A game-theoretic and institutional analysis of moral hazards and social dilemmas: the case of behavioural food risks and white-collar crime in agri-food chains

Malpractice in production entails unacceptable technological procedures and increased risks of adverse outcomes for trading partners and the society. Despite their physical implications, behavioural risk sources in economic relationships are known as moral hazards. They can be seen as social dilemmas originating from negative externalities caused by the breaking of rules designed to prevent them. The probability of malpractice increases with misdirected economic incentives, i.e. the expected profit it is able to produce. It decreases with bonds to norms that prevent producers from giving way to economic temptations.



Despite a growing societal awareness, little research has been done on the conditions of rule-abiding and rule-breaking behaviour in food production contexts characterised by asymmetric information and conflicting interests. Consequently, large knowledge gaps persist on decision-making processes and on identifying and curbing behavioural food risks. The project aims to assess how a microeconomic empirical analysis of the actors incentives can be combined with an analysis of institutional environments, thus contributing to the understanding of decision-making in food businesses and of the making and changing of institutional environments.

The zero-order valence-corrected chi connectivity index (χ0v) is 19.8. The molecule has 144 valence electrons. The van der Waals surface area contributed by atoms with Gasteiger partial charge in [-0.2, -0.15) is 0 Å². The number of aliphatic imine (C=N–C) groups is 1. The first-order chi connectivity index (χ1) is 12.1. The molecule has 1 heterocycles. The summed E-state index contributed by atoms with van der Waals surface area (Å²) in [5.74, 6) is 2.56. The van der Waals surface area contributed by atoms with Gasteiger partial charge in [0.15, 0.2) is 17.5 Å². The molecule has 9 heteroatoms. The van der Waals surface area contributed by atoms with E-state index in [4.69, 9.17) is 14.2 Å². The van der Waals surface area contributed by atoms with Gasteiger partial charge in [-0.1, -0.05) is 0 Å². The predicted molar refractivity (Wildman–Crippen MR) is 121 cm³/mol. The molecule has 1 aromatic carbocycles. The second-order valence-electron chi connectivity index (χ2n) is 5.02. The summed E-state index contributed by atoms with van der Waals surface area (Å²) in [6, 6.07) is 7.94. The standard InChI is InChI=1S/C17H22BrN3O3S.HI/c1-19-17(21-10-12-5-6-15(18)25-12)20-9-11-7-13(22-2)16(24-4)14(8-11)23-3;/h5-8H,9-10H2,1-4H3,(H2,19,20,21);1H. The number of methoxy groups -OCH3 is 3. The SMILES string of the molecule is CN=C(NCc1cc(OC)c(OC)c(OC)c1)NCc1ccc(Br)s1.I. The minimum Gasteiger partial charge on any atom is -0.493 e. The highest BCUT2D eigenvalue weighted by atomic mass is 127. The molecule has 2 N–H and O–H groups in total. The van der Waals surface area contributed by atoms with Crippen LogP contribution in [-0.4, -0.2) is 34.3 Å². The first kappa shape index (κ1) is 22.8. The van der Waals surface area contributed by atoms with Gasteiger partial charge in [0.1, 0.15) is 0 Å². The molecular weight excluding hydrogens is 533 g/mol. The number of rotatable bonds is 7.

Principal Investigators
Hirschauer, Norbert Dr. agr. (Details) (Agricultural Farm Management)

Financer
DFG: Sachbeihilfe

Duration of Project
Start date: 03/2007
End date: 05/2008

Last updated on 2020-09-03 at 23:21